SSD and multiple sclerosis

Social Security Disability Insurance is one of the most valuable programs that the Social Security Administration offers for Tennessee residents who cannot maintain substantive gainful employment due to a medical issue or combination of conditions. Many medical problems are not necessarily listed on the registry of known debilitating conditions. However, multiple sclerosis is listed in the Blue Book of predetermined conditions. The primary issue with being approved for multiple sclerosis is the severity and how it impacts the victim’s ability to maintain employment.

SSD qualification

Merely being diagnosed with multiple sclerosis does not automatically make the disabled individual eligible for disability benefits. Social Security Disability Insurance is a qualified program for disabled workers who have a total of 40 work credits with 20 of those credits being earned in the previous 10 years immediately before filing.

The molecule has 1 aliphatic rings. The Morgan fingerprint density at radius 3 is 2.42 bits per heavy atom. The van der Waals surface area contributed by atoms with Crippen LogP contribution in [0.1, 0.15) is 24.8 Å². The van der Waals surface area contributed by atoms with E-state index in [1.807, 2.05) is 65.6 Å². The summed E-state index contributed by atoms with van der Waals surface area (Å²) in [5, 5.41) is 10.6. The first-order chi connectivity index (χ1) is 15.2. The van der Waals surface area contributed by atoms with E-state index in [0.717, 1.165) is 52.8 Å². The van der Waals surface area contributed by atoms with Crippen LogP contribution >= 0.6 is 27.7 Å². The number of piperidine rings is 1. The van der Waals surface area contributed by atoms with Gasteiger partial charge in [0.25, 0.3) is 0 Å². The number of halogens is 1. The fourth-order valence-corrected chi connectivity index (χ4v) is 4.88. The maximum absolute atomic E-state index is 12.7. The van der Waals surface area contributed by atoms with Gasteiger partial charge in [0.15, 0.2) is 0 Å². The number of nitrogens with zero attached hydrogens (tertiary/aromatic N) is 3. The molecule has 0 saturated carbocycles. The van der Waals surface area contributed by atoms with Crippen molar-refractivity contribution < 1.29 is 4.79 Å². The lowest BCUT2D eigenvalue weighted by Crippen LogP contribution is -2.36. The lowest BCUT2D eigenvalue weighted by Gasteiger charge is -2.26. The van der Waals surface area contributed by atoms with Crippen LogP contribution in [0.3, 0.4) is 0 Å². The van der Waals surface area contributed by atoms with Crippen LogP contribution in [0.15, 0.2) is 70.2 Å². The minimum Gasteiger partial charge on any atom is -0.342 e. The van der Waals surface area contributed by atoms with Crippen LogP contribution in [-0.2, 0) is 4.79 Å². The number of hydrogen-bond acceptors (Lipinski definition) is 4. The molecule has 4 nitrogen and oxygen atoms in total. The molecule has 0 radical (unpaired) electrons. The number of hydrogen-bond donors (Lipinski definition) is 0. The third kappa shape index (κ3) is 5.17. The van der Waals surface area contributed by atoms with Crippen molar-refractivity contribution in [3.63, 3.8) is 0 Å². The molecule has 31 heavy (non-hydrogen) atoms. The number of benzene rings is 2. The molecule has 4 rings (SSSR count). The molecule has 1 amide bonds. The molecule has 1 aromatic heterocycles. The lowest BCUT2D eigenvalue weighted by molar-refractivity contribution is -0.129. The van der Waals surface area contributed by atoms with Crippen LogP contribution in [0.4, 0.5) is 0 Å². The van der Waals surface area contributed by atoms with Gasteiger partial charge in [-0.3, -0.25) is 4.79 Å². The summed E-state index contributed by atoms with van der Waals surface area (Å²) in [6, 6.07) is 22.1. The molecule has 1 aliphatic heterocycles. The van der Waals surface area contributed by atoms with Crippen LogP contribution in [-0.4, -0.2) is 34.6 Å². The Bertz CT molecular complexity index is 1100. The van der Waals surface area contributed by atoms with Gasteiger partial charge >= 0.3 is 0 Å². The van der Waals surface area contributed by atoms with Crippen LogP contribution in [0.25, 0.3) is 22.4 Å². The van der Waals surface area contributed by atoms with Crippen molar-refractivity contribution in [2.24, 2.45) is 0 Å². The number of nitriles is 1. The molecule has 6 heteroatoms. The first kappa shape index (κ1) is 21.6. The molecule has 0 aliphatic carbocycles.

Multiple sclerosis is a disease that can prevent certain sufferers from working from time to time based on the severity. Eligibility is focused on the ability to work as opposed to the disability itself. Those not qualified for SSDI are then evaluated for Supplemental Security Income, or SSI, which is a means-tested program that requires periodical reevaluation for recipients.

Application process

Filing a claim for Social Security Disability begins with the application process, which can be done primarily through the mail with an initial phone call. The Social Security Administration has physical appointments available at Tennessee regional offices, but many individuals can get the process started through a phone appointment. The SSA will also send some paperwork to be filled out describing the nature of the problem and how it impacts the applicant’s ability to work. The agency will then make a decision within a specified amount of time.

It is important for applicants to understand that almost all Social Security disability applicants are denied on the initial application. The denial then triggers the appeals process, which is how most claims for multiple sclerosis and other conditions are approved.




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